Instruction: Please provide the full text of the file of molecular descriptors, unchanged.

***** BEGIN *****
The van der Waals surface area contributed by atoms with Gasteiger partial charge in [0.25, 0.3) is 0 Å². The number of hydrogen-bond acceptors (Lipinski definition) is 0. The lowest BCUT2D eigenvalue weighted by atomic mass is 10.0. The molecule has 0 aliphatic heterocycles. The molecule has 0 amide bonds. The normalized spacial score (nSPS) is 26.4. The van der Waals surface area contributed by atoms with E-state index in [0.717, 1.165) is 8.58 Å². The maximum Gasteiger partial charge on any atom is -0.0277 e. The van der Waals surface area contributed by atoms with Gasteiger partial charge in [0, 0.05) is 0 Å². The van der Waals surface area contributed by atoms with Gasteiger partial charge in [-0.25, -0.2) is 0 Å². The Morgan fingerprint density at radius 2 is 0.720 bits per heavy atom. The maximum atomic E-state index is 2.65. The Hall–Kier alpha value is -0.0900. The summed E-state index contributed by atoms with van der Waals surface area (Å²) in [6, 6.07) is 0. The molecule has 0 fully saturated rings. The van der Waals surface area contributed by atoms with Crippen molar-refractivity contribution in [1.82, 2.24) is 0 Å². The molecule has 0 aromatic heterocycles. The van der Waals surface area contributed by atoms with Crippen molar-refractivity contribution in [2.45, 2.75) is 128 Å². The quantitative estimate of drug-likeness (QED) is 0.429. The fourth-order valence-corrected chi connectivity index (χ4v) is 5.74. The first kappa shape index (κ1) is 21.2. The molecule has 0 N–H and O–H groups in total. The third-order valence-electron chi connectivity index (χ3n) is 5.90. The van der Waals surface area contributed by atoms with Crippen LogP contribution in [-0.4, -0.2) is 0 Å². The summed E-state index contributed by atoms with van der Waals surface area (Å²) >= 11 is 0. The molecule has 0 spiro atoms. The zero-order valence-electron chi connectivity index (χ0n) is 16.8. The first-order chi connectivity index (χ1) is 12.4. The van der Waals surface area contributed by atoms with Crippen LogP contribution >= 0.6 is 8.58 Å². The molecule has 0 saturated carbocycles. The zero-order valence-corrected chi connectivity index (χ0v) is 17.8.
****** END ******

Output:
The van der Waals surface area contributed by atoms with Gasteiger partial charge in [0.25, 0.3) is 0 Å². The number of hydrogen-bond acceptors (Lipinski definition) is 0. The lowest BCUT2D eigenvalue weighted by atomic mass is 10.0. The molecule has 0 aliphatic heterocycles. The molecule has 0 amide bonds. The normalized spacial score (nSPS) is 26.4. The van der Waals surface area contributed by atoms with E-state index in [0.717, 1.165) is 8.58 Å². The maximum Gasteiger partial charge on any atom is -0.0277 e. The van der Waals surface area contributed by atoms with Gasteiger partial charge in [0, 0.05) is 0 Å². The van der Waals surface area contributed by atoms with Gasteiger partial charge in [-0.25, -0.2) is 0 Å². The Morgan fingerprint density at radius 2 is 0.720 bits per heavy atom. The maximum atomic E-state index is 2.65. The Hall–Kier alpha value is -0.0900. The summed E-state index contributed by atoms with van der Waals surface area (Å²) in [6, 6.07) is 0. The molecule has 0 fully saturated rings. The van der Waals surface area contributed by atoms with Crippen molar-refractivity contribution in [1.82, 2.24) is 0 Å². The molecule has 0 aromatic heterocycles. The van der Waals surface area contributed by atoms with Crippen molar-refractivity contribution in [2.45, 2.75) is 128 Å². The quantitative estimate of drug-likeness (QED) is 0.429. The fourth-order valence-corrected chi connectivity index (χ4v) is 5.74. The first kappa shape index (κ1) is 21.2. The molecule has 0 N–H and O–H groups in total. The third-order valence-electron chi connectivity index (χ3n) is 5.90. The van der Waals surface area contributed by atoms with Crippen LogP contribution in [-0.4, -0.2) is 0 Å². The summed E-state index contributed by atoms with van der Waals surface area (Å²) >= 11 is 0. The molecule has 0 spiro atoms. The zero-order valence-electron chi connectivity index (χ0n) is 16.8. The first-order chi connectivity index (χ1) is 12.4. The van der Waals surface area contributed by atoms with Crippen LogP contribution >= 0.6 is 8.58 Å². The molecule has 0 saturated carbocycles. The zero-order valence-corrected chi connectivity index (χ0v) is 17.8.